By Don Simpson | April 1, 2013
Director: Lex Lybrand
Writers: Lex Lybrand, Kelli Horan
Starring: Danielle Ploeger, Kelsey Thomas, Gabriel Peña, Timothy Bowman, Casey Charland, Adriane Shown Deveney, Michael Foulk, Sean Gasser, David Harper, Lauren Hemphill, Brady James, David Laurence, Kara Rainer, Barry Savant, Brandon Stroud, Destiny Talley
When Allie (Danielle Evon Ploeger) returns home to visit her hospitalized mother, she does not expect to be sticking around her boring hometown for very long. Allie would much rather spend her summer break in the big city with her college friends, but fate determines that she has some very important life lessons to learn in her hometown before she will ever be able to escape.
Allie’s hometown best friend, Kenzie (Kelsey Thomas), volunteers to help Allie avoid the boredom of small town monotony, all the while also distracting her from some recent family drama. The first step, Kenzie forcefully encourages Allie to join The Browncoats (a nice Firefly reference), the co-ed softball team that she manages. According to Kenzie, there is nothing that beer, softball and cute boys can’t cure — and Kenzie is right. Allie quickly realizes the importance of friendship and fun, especially during emotionally challenging times. Most importantly, Allie learns that small town life ain’t so bad after all.
Sure, the story of a high-falootin’ college kid begrudgingly returning to their podunk hometown is not a new one, and neither is a feel-good sports movie; but Summer League strikes me as a novel and fresh approach to both of these genres. At least some of the credit for this is due to Kelli Horan’s script. It is so great to experience a film that is led by two strong female protagonists and portrays their friendship so honestly; and it is the honesty and naturalism of the characters and scenarios that really makes Summer League work for me. This is a story that Hollywood would have instantly turned into a broad comedy, but Horan opts to focus on the seriousness and severity of Allie’s situation. They are not afraid to go to some sad and contemplative places; but then when there is comedic relief, it never seems forced or out of place. (Summer League features some really well-executed “That’s what she said!” jokes.)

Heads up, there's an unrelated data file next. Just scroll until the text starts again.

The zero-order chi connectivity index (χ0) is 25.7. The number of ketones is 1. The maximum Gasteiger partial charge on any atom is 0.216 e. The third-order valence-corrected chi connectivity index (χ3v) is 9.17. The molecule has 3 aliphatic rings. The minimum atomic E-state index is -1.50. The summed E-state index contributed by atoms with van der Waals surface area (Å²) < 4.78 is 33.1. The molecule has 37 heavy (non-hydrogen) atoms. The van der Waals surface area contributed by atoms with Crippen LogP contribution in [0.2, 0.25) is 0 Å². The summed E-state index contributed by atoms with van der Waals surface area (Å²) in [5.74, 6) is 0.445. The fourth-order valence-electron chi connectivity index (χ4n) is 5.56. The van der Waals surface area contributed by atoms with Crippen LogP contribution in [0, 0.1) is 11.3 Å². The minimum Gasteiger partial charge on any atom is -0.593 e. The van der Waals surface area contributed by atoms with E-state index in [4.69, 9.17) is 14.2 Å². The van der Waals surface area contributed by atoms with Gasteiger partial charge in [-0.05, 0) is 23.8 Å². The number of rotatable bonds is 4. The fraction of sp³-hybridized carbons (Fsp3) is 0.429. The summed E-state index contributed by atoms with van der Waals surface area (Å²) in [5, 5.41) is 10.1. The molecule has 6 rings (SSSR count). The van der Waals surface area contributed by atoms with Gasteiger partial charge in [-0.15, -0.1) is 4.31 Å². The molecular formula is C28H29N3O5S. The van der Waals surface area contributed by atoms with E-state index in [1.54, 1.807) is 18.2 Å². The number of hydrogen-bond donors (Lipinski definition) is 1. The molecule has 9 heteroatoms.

It might seem fitting that a cast and crew of rookies made a film about a beer league softball team, but it is pretty surprising that the resulting film is as strong of a debut as Summer League. Having been deeply embedded in the Austin film community for a few years now, I was admittedly very apprehensive about screening an Austin film with no recognizable names. (I mean, really, what is an Austin film without Jonny Mars, Chris Doubek, John Merriman, Ashley Spillers and Heather Kafka?) Thankfully, though, director Lex Lybrand and his rookie team knock this film way out of the proverbial park. Summer League is an impeccably-made, professional-quality film, from the aforementioned writing and directing to the cinematography (Austin Shaffer) and editing (Lex Lybrand). The impressive production quality is rivaled by the astounding break-out performances of Danielle Ploeger, Kelsey Thomas and Gabriel Peña. I am not sure where any of these people came from, but with Summer League they have certainly claimed their right to share the field with the big girls and boys of the Austin film community.